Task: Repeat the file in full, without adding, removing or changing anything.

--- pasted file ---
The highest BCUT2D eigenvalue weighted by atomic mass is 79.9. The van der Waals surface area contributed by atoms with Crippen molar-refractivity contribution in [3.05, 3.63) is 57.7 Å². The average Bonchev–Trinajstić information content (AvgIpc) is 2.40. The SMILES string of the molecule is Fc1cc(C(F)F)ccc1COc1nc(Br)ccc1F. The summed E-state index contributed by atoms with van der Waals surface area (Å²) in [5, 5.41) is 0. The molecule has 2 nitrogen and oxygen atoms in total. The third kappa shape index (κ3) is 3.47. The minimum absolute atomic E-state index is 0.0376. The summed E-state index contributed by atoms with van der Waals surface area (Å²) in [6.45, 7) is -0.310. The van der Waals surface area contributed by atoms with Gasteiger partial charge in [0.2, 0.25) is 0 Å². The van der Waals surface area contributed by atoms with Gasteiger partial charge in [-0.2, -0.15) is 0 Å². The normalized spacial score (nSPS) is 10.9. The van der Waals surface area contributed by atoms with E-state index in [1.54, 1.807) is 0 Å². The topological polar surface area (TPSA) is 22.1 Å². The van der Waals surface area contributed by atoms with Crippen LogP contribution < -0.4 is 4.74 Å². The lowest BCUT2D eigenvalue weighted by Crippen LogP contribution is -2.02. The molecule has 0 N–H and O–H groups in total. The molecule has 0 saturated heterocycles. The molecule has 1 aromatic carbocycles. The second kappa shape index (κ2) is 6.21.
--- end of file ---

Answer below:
The highest BCUT2D eigenvalue weighted by atomic mass is 79.9. The van der Waals surface area contributed by atoms with Crippen molar-refractivity contribution in [3.05, 3.63) is 57.7 Å². The average Bonchev–Trinajstić information content (AvgIpc) is 2.40. The SMILES string of the molecule is Fc1cc(C(F)F)ccc1COc1nc(Br)ccc1F. The summed E-state index contributed by atoms with van der Waals surface area (Å²) in [5, 5.41) is 0. The molecule has 2 nitrogen and oxygen atoms in total. The third kappa shape index (κ3) is 3.47. The minimum absolute atomic E-state index is 0.0376. The summed E-state index contributed by atoms with van der Waals surface area (Å²) in [6.45, 7) is -0.310. The van der Waals surface area contributed by atoms with Gasteiger partial charge in [0.2, 0.25) is 0 Å². The van der Waals surface area contributed by atoms with Gasteiger partial charge in [-0.2, -0.15) is 0 Å². The normalized spacial score (nSPS) is 10.9. The van der Waals surface area contributed by atoms with E-state index in [1.54, 1.807) is 0 Å². The topological polar surface area (TPSA) is 22.1 Å². The van der Waals surface area contributed by atoms with Crippen LogP contribution < -0.4 is 4.74 Å². The lowest BCUT2D eigenvalue weighted by Crippen LogP contribution is -2.02. The molecule has 0 N–H and O–H groups in total. The molecule has 0 saturated heterocycles. The molecule has 1 aromatic carbocycles. The second kappa shape index (κ2) is 6.21.